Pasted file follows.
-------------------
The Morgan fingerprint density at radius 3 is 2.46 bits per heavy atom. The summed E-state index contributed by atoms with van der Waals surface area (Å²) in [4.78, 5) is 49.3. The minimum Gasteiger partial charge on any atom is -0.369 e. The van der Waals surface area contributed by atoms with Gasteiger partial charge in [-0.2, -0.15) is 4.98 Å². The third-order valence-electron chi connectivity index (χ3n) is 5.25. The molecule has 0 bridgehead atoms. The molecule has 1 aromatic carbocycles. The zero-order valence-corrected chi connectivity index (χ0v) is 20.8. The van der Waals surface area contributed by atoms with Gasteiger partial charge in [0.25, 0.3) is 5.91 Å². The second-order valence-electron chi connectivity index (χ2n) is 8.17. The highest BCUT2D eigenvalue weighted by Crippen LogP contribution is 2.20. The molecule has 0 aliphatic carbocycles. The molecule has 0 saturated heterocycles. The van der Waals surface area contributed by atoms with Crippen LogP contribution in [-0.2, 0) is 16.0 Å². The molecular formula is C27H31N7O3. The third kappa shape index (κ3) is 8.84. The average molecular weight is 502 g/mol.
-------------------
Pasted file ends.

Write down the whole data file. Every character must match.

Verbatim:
The Morgan fingerprint density at radius 3 is 2.46 bits per heavy atom. The summed E-state index contributed by atoms with van der Waals surface area (Å²) in [4.78, 5) is 49.3. The minimum Gasteiger partial charge on any atom is -0.369 e. The van der Waals surface area contributed by atoms with Gasteiger partial charge in [-0.2, -0.15) is 4.98 Å². The third-order valence-electron chi connectivity index (χ3n) is 5.25. The molecule has 0 bridgehead atoms. The molecule has 1 aromatic carbocycles. The zero-order valence-corrected chi connectivity index (χ0v) is 20.8. The van der Waals surface area contributed by atoms with Gasteiger partial charge in [0.25, 0.3) is 5.91 Å². The second-order valence-electron chi connectivity index (χ2n) is 8.17. The highest BCUT2D eigenvalue weighted by Crippen LogP contribution is 2.20. The molecule has 0 aliphatic carbocycles. The molecule has 0 saturated heterocycles. The van der Waals surface area contributed by atoms with Crippen LogP contribution in [-0.2, 0) is 16.0 Å². The molecular formula is C27H31N7O3. The third kappa shape index (κ3) is 8.84. The average molecular weight is 502 g/mol.